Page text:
The father of all North Indian drums, the Pakhawaj is also known as the Mridang, the generic Sanskrit word for a barrel-shaped drum. The Pakhawaj is considered to be the ancient most percussion instrument of North India. According to mythology, Lord Brahma himself have created this divine instrument, from the skin and blood of an evil demon. When Lord Shiva have defeated Tripurasur, the demon with his trident, he started dancing his tandava, so the earth started shaking and falling apart, because the lack of proper rythm. Lord Brahma has decided to fix this situation by mixing the demon’s blood with the soil of Earth, and using his skin, to create the Pakhawaj, and ordering Lord Ganesh to play it.
In the old days, the instrument was used by sadhus (hindu monks) as a supplementary instrument for chanting religious prayers to gods, called shlokas. As a fruit of this ancient tradition, these religious poems still remain in practice, and are still the essence of Pakhawaj music.

Pakhawaj in arts

The pakhawaj is the usual percussive accompaniment for Dhrupad music, including whether vocal, veena or the “bass sitar” known as surbahar – as its low, mellow tone and rich harmonics are ideally suited to pure, less heavily ornamented classical styles. It was also used for the accompaniment of the rabaab, a predecessor of the sarod.

In the 20h century, a new instrument, Tabla has gained popularity along with the rise of Khyal music,  so Pakhawaj music has became a very unique artform of India. However, Pakhawaj today is gaining back it’s popularity as an accompanying, as well as a solo instrument, due to it’s complex sophisticated rythmic patterns and pure depth of meditative sound.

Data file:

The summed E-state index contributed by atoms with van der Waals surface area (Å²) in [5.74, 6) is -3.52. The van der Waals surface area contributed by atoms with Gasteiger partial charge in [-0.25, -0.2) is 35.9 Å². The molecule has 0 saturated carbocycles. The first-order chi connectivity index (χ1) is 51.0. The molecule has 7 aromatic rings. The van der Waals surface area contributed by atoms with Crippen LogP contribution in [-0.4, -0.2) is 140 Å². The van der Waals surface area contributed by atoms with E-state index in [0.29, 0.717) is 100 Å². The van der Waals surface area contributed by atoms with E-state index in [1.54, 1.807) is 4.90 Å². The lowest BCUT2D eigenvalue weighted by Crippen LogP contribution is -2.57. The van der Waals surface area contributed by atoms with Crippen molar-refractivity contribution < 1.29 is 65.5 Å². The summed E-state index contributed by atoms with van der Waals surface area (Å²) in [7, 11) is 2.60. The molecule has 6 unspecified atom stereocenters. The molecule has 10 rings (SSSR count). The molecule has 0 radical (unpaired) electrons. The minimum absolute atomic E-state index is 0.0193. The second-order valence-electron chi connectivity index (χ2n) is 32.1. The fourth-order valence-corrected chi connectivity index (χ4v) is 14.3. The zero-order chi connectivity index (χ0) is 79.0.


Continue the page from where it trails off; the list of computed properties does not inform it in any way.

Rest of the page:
The pakhawaj was also the mainstay of a temple genre of song known as haveli sangeet and is the main percussion accompaniment for Odissi dance.


The pakhawaj was originally made of clay but today is more commonly made of wood, mostly black sheesham wood, with two parchment heads each tuned to a different pitch.

The heads are three layered skins, made from goat skin or shagreen. On the right head, the skin has a black paste applied, called Syahi. The syahi is made from rice, coal and iron powder, and is slowly applied on the skin in a circular motion, requiring preciseness and long practice from instrument makers.

It is tuned by knocking the wooden side-blocks (gattas) into place, putting tension in the straps (baddhi), holding the skin (puddi). A tuning hammer is also used to alter the pitch on the treble side of the drum. The left side of the drum, is tuned by applying dough, made of flour (atta) and water.